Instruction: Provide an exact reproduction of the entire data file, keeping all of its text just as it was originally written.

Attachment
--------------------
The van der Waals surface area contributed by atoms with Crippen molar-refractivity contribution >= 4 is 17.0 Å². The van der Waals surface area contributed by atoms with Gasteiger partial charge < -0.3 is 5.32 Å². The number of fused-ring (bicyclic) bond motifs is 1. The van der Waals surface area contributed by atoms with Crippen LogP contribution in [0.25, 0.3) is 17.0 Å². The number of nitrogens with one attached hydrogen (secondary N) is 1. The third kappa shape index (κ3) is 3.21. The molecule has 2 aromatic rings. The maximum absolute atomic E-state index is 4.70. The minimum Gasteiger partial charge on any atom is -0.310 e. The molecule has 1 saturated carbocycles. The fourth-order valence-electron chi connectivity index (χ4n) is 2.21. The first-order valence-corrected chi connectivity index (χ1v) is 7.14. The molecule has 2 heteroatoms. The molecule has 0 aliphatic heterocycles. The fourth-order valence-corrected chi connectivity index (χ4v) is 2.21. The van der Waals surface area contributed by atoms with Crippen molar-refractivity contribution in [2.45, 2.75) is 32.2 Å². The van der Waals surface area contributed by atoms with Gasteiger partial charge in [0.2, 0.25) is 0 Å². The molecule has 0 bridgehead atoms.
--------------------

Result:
The van der Waals surface area contributed by atoms with Crippen molar-refractivity contribution >= 4 is 17.0 Å². The van der Waals surface area contributed by atoms with Gasteiger partial charge < -0.3 is 5.32 Å². The number of fused-ring (bicyclic) bond motifs is 1. The van der Waals surface area contributed by atoms with Crippen LogP contribution in [0.25, 0.3) is 17.0 Å². The number of nitrogens with one attached hydrogen (secondary N) is 1. The third kappa shape index (κ3) is 3.21. The molecule has 2 aromatic rings. The maximum absolute atomic E-state index is 4.70. The minimum Gasteiger partial charge on any atom is -0.310 e. The molecule has 1 saturated carbocycles. The fourth-order valence-electron chi connectivity index (χ4n) is 2.21. The first-order valence-corrected chi connectivity index (χ1v) is 7.14. The molecule has 2 heteroatoms. The molecule has 0 aliphatic heterocycles. The fourth-order valence-corrected chi connectivity index (χ4v) is 2.21. The van der Waals surface area contributed by atoms with Crippen molar-refractivity contribution in [2.45, 2.75) is 32.2 Å². The van der Waals surface area contributed by atoms with Gasteiger partial charge in [0.2, 0.25) is 0 Å². The molecule has 0 bridgehead atoms.